the Fourth Week of Lent
Vine's Expository Dictionary of OT Words
Ba‛al (בַּעַל, Strong's #1167), “master; baal.” In Akkadian, the noun belu (“lord”) gave rise to the verb belu (“to rule”). In other northwest Semitic languages, the noun ba‛al differs somewhat in meaning, as other words have taken over the meaning of “sir” or “lord.” (Cf. Heb. ‘adon.) The Hebrew word ba‛al seems to have been related to these homonyms.The word ba‛al occurs 84 times in the Hebrew Old Testament, 15 times with the meaning of “husband” and 50 times as a reference to a deity. The first occurrence of the noun ba‛al is in Gen. 14:13: “And there came one that had escaped, and told Abram the Hebrew; for he dwelt in the plain of Mamre the Amorite, brother of Eshcol, and brother of Aner: and these were confederate with [literally, "ba‛al’s of a covenant with”] Abram.”
The primary meaning of ba‛al is “possessor.” Isaiah’s use of ba‛al in parallel with qanah clarifies this basic significance of ba‛al: “The ox knoweth his owner [qanah], and the ass his master’s [ba‛al] crib: but Israel does not know, my people doth not consider” (Isa. 1:3). Man may be the owner [ba’al] of an animal (Exod. 22:10), a house (Exod. 22:7), a cistern (Exod. 21:34), or even a wife (Exod. 21:3).
A secondary meaning, “husband,” is clearly indicated by the phrase ba‛al ha-ishshah (literally, “owner of the woman”). For example: “If men strive, and hurt a woman with child, so that her fruit depart from her, and yet no mischief follow: he shall be surely punished, according as the woman’s husband [ba‛al ha-ishshah] will lay upon him; and he shall pay as the judges determine” (Exod. 21:22). The meaning of ba‛al is closely related to ish (“man”), as is seen in the usage of these two words in one verse: “When the wife of Uriah heard that Uriah her husband [ish] was dead, she mourned for her husband [ba‛al]” (2 Sam. 11:26).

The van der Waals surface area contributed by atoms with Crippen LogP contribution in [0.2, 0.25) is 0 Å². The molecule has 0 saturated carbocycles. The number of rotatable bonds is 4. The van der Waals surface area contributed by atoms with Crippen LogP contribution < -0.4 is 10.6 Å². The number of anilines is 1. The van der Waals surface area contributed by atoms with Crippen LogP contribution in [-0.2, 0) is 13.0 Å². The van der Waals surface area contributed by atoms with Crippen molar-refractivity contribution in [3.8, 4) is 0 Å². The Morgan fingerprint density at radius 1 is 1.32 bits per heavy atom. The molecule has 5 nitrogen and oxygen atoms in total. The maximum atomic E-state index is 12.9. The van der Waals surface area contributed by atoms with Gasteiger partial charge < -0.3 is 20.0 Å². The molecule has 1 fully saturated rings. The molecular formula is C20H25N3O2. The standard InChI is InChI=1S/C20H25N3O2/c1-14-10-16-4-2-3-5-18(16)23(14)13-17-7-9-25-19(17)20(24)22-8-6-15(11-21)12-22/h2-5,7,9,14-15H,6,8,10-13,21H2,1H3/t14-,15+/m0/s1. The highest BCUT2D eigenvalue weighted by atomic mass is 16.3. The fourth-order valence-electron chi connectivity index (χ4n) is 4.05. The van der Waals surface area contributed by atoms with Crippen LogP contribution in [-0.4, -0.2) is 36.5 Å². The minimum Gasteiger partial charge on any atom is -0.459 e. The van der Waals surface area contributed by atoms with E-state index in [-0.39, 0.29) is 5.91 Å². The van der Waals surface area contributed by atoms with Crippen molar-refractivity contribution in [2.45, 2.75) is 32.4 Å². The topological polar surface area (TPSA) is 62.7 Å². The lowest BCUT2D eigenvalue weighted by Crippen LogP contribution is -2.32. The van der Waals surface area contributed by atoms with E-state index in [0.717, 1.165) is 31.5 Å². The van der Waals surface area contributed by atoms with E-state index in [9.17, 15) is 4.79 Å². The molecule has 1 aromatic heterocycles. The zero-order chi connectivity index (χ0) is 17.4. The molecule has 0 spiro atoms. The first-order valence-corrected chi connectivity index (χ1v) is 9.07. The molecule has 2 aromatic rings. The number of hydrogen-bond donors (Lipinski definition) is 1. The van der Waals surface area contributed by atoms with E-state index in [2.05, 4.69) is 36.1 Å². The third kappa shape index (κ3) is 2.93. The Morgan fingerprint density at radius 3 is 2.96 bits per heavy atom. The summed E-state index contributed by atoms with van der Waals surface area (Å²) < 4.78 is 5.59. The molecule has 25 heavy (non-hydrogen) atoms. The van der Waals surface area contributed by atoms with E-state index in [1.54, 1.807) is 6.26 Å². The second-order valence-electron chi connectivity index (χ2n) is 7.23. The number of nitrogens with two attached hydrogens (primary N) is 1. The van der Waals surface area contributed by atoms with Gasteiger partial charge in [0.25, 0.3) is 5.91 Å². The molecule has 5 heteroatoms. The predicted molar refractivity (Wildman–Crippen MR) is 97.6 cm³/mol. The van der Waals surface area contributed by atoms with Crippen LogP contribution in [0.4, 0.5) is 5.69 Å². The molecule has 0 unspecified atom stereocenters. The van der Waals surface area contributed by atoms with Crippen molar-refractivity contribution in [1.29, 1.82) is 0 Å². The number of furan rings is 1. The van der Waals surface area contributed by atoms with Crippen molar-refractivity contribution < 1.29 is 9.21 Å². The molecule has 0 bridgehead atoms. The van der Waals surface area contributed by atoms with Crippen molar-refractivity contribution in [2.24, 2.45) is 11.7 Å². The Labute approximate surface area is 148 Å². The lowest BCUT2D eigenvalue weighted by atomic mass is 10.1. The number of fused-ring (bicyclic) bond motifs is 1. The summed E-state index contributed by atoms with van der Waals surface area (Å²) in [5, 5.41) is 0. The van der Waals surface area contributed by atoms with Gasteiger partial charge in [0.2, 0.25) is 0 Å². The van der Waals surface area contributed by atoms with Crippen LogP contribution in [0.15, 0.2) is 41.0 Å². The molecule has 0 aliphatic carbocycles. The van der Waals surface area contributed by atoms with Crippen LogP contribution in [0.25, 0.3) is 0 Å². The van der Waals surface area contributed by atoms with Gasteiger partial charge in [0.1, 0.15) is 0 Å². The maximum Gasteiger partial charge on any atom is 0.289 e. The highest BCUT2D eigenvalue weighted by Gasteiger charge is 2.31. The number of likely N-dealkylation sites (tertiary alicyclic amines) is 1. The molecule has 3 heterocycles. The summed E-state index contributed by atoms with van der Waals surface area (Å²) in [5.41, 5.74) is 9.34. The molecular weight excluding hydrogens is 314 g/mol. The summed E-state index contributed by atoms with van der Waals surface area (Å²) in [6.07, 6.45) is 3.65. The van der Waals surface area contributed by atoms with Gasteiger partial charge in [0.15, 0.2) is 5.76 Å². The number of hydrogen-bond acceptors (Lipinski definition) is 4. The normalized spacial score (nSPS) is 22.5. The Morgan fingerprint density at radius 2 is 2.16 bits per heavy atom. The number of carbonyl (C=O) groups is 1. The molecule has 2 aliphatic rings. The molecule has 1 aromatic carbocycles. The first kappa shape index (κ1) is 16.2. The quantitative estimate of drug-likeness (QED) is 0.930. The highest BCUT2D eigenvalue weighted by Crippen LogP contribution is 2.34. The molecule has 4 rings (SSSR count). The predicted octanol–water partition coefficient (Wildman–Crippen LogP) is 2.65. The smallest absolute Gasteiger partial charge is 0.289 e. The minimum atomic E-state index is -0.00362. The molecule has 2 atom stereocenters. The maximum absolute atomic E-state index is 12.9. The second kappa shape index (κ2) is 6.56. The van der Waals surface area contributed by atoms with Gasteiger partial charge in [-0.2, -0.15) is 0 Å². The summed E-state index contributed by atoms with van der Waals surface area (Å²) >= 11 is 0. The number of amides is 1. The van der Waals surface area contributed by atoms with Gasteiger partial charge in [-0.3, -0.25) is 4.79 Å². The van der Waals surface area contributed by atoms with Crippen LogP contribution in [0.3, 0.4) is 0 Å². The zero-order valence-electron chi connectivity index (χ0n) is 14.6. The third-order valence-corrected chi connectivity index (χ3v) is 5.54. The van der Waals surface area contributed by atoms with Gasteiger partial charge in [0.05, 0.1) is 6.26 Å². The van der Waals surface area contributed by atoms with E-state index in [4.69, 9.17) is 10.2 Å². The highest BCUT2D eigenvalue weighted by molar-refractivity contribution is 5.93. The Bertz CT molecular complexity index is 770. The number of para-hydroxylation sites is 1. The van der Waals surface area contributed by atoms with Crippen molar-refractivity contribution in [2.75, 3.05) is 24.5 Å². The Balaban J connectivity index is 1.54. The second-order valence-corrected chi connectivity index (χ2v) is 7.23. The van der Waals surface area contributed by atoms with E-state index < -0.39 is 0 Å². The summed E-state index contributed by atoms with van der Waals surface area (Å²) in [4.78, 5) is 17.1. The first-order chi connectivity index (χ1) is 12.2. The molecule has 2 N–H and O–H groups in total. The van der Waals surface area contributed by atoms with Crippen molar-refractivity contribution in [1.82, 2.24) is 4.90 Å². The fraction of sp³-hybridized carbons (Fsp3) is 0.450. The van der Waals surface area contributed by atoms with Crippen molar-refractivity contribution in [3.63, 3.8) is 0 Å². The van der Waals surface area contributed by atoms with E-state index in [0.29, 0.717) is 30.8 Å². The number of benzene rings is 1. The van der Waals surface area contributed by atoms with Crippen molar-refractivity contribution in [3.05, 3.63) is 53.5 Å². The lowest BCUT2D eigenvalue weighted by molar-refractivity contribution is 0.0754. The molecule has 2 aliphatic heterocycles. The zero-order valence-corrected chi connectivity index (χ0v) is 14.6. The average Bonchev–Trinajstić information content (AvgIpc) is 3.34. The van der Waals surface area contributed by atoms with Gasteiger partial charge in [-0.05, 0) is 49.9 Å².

The word ba‛al with another noun may signify a peculiar characteristic or quality: “And they said one to another, Behold, this dreamer cometh” (Gen. 37:19); the KJV offers a literal translation of the Hebrew — “master of dreams” — as an alternative.
Thirdly, the word ba‛al may denote any deity other than the God of Israel. Baal was a common name given to the god of fertility in Canaan. In the Canaanite city of Ugarit, Baal was especially recognized as the god of fertility. The Old Testament records that Baal was “the god” of the Canaanites. The Israelites worshiped Baal during the time of the judges (Judg. 6:25-32) and of King Ahab. Elijah stood as the opponent of the Baal priests at Mount Carmel (1 Kings 18:21ff.). Many cities made Baal a local god and honored him with special acts of worship: Baal-peor (Num. 25:5), Baal-berith at Shechem (Judg. 8:33), Baal-zebub (2 Kings 1:2-16) at Ekron, Baal-zephon (Num. 33:7), and Baalhermon (Judg. 3:3).
Among the prophets, Jeremiah and Hosea mention Baal most frequently. Hosea pictured Israel as turning to the baals and only returning to the Lord after a time of despair (Hos. 2:13, 17). He says that the name of ba‛al will no longer be used, not even with the meaning of “Lord” or “master,” as the association was contaminated by the idolatrous practices: “And it shall be at that day, saith the Lord, that thou shalt call me Ishi; and shalt call me no more Ba-a-li [ba‛al]. For I will take away the names of Ba-alim out of her mouth, and they shall no more be remembered by their name” (Hos. 2:16- 17). In Hosea’s and Jeremiah’s time, the ba‛al idols were still worshiped, as the peoples sacrificed, built high places, and made images of the ba‛alim (plural).
In the Septuagint, the word ba‛al is not uniformly translated: kurios (“lord, owner”); aner (“man, husband”); the simple transliteration; and ba‛al. The KJV has these translations: “Baal, man, owner, husband, master.”
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Vines, W. E., M. A. Entry for 'Baal, Master'. Vine's Expository Dictionary of OT Words. https://www.studylight.org/​dictionaries/​eng/​vot/​b/baal-master.html. 1940.